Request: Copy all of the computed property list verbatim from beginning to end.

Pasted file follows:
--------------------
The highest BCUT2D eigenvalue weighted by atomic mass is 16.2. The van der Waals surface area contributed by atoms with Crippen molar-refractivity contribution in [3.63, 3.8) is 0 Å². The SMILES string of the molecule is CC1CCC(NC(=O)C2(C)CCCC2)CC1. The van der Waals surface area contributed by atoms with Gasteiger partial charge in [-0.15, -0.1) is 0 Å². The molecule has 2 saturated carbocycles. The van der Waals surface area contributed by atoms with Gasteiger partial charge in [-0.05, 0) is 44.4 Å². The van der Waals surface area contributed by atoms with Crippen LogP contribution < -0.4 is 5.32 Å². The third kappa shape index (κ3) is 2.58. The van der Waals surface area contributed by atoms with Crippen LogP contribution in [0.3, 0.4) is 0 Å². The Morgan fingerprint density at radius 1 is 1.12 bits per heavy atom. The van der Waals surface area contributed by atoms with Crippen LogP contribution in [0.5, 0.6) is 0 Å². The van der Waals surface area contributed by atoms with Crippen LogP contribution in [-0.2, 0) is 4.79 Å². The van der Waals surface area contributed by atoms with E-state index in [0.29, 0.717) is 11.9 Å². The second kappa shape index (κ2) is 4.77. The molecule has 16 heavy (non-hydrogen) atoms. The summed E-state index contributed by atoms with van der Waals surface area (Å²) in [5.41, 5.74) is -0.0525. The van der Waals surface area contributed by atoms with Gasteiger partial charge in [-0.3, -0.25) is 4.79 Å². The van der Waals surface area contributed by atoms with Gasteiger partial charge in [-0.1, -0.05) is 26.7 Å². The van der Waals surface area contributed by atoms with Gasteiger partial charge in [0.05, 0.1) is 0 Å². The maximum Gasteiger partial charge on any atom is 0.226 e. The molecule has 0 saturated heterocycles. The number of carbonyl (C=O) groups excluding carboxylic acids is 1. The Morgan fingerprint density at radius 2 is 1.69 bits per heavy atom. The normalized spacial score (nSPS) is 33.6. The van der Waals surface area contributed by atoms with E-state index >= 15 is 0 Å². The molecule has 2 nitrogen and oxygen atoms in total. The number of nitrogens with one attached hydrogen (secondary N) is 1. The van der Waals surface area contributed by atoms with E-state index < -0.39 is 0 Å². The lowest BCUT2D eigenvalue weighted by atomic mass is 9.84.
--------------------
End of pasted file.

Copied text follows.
The highest BCUT2D eigenvalue weighted by atomic mass is 16.2. The van der Waals surface area contributed by atoms with Crippen molar-refractivity contribution in [3.63, 3.8) is 0 Å². The SMILES string of the molecule is CC1CCC(NC(=O)C2(C)CCCC2)CC1. The van der Waals surface area contributed by atoms with Gasteiger partial charge in [-0.15, -0.1) is 0 Å². The molecule has 2 saturated carbocycles. The van der Waals surface area contributed by atoms with Gasteiger partial charge in [-0.05, 0) is 44.4 Å². The van der Waals surface area contributed by atoms with Crippen LogP contribution < -0.4 is 5.32 Å². The third kappa shape index (κ3) is 2.58. The van der Waals surface area contributed by atoms with Crippen LogP contribution in [0.3, 0.4) is 0 Å². The Morgan fingerprint density at radius 1 is 1.12 bits per heavy atom. The van der Waals surface area contributed by atoms with Crippen LogP contribution in [0.5, 0.6) is 0 Å². The van der Waals surface area contributed by atoms with Crippen LogP contribution in [-0.2, 0) is 4.79 Å². The van der Waals surface area contributed by atoms with E-state index in [0.29, 0.717) is 11.9 Å². The second kappa shape index (κ2) is 4.77. The molecule has 16 heavy (non-hydrogen) atoms. The summed E-state index contributed by atoms with van der Waals surface area (Å²) in [5.41, 5.74) is -0.0525. The van der Waals surface area contributed by atoms with Gasteiger partial charge in [-0.3, -0.25) is 4.79 Å². The van der Waals surface area contributed by atoms with Gasteiger partial charge in [-0.1, -0.05) is 26.7 Å². The van der Waals surface area contributed by atoms with Gasteiger partial charge in [0.05, 0.1) is 0 Å². The maximum Gasteiger partial charge on any atom is 0.226 e. The molecule has 0 saturated heterocycles. The number of carbonyl (C=O) groups excluding carboxylic acids is 1. The Morgan fingerprint density at radius 2 is 1.69 bits per heavy atom. The normalized spacial score (nSPS) is 33.6. The van der Waals surface area contributed by atoms with E-state index >= 15 is 0 Å². The molecule has 2 nitrogen and oxygen atoms in total. The number of nitrogens with one attached hydrogen (secondary N) is 1. The van der Waals surface area contributed by atoms with E-state index < -0.39 is 0 Å². The lowest BCUT2D eigenvalue weighted by atomic mass is 9.84.